Launching careers and juggling new responsibilities will be a wonderful challenge, Smyrna Mayor Mary Esther Reed told new MTSU graduates Saturday, but carving out time for community service is critical, too.
Students at MTSU’s fall 2013 commencement listen to remarks during today’s morning ceremony in Hale Arena inside the university’s Murphy Center. More than 1,970 students received degrees in two ceremonies today. (MTSU photo by J. Intintoli)
“You are leaving this beautiful campus of higher education equipped with the necessary skills to participate in life. You do not have to take a sideline to anyone,” the veteran educator told her newly minted fellow MTSU alumni at the morning commencement ceremony for fall 2013 at Murphy Center.
Mayor Mary Esther Reed
“You have the background to make a difference. MTSU has prepared you for that.
“Find something you’re passionate about, something you love, something that will further your philosophy of life. When you find that something, jump in, get involved, step up and take a leadership role.”
Reed, who earned her Bachelor of Science in early childhood education from MTSU as well as a master’s and an education specialist’s degree, started her career as a teacher. She has served on the Smyrna Town Council since 2003 and became the town’s first female mayor in August.
“I want you to know that your hometown and your university needs community-minded MTSU graduates to become involved in decision-making that makes an impact on the quality of life for your community,” she said.
State Sen. Bill Ketron
Fellow alumnus Bill Ketron, who represents the 13th Senatorial District in the Tennessee General Assembly, also encouraged the new graduates to commit to their communities, but he reminded them to always “remember where you came from” as well.
Saying that he was “going to do something that’s never been done at graduation here,” the state senator told the students at the afternoon ceremony to “stand up, put your phones down in your seats and give it up for everybody who’s been a part of your lives, for everybody that loves you.”
The resulting ear-splitting applause and cheers from the new graduates on the floor of Hale Arena echoed around Murphy Center and was returned by their loved ones in the stands, who waved back and applauded, too.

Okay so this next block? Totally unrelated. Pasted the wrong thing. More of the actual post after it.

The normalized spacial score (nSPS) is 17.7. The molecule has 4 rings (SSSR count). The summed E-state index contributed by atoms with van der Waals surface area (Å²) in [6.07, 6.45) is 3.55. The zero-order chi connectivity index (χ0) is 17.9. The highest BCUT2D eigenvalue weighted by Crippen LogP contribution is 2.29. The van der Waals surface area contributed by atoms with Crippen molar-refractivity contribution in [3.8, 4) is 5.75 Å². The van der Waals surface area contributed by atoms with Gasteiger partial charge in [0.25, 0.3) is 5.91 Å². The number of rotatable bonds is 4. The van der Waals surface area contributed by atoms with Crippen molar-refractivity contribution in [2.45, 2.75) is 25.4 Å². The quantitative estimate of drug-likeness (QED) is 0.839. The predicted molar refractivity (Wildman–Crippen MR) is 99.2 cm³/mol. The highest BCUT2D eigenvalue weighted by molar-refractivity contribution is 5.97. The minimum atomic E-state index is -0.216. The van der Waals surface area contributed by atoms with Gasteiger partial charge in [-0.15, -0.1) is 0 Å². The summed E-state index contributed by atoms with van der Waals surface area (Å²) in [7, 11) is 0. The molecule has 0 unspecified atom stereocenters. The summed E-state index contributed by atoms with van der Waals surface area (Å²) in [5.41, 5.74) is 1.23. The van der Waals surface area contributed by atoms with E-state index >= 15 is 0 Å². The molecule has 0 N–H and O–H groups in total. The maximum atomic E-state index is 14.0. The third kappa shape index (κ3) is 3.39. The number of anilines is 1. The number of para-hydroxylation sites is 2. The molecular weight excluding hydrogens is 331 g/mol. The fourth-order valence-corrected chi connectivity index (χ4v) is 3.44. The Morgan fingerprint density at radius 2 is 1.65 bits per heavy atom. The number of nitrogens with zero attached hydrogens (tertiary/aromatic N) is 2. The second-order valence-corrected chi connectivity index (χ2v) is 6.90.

MTSU President Sidney A. McPhee asked the new graduates to continue the tradition of excellence exemplified by the 100,000-plus MTSU alumni they’re joining around the world.
“You may feel that your long journey is over, but we … see it as just a comma in your story,” he said. “Today is just the beginning of greater things to come. We look forward to seeing the far-reaching impact of what you’ve learned in your studies.”
The top of one grad’s mortarboard, where clear sequins spelled out “UT CoP ’18,” provided a glimpse of her future. Already accepted to the University of Tennessee College of Pharmacy, biochemistry major Sara Adams of Manchester, Tenn., will begin classes next fall in Memphis.
“It really hasn’t hit me yet that today is the actual day,” said Adams, who graduated cum laude and became a certified pharmacy technician in August. “Ultimately, what it means is what it means to my mom.”
Her mother, Linda Adams of Manchester, has multiple sclerosis. Also attending the ceremony were grandparents Mitz and Wilbur Gesell and cousin Julie Gesell, all from Manchester, and Sara’s father, John Adams of Murfreesboro.
Among the many nontraditional students graduating was 25-year-old Brandon Myles, a liberal studies major from Pulaski, Tenn.
Myles earned his associate’s degree three years ago from Northwest Mississippi Community College, where he played quarterback on the football team. An injury and two subsequent surgeries changed his perspective and his academic future, and he transferred to MTSU two years ago.
Myles plans either to continue in the parks and recreation field or enhance his education by earning an information technology certification at a local technology center.
“In fact, I’d like to combine both if I can,” Myles said. “What you put into it is what you get out of it.”
MTSU presented 1,977 students — 1,655 undergraduates and 322 graduate students — with degrees in two ceremonies today.
Students from the College of Graduate Studies, Basic and Applied Sciences, Jennings A. Jones College of Business and the College of Education received their degrees in the morning ceremony. Students in the College of Behavioral and Health Sciences, College of Liberal Arts, College of Mass Communication and the University College received their degrees in the afternoon celebration.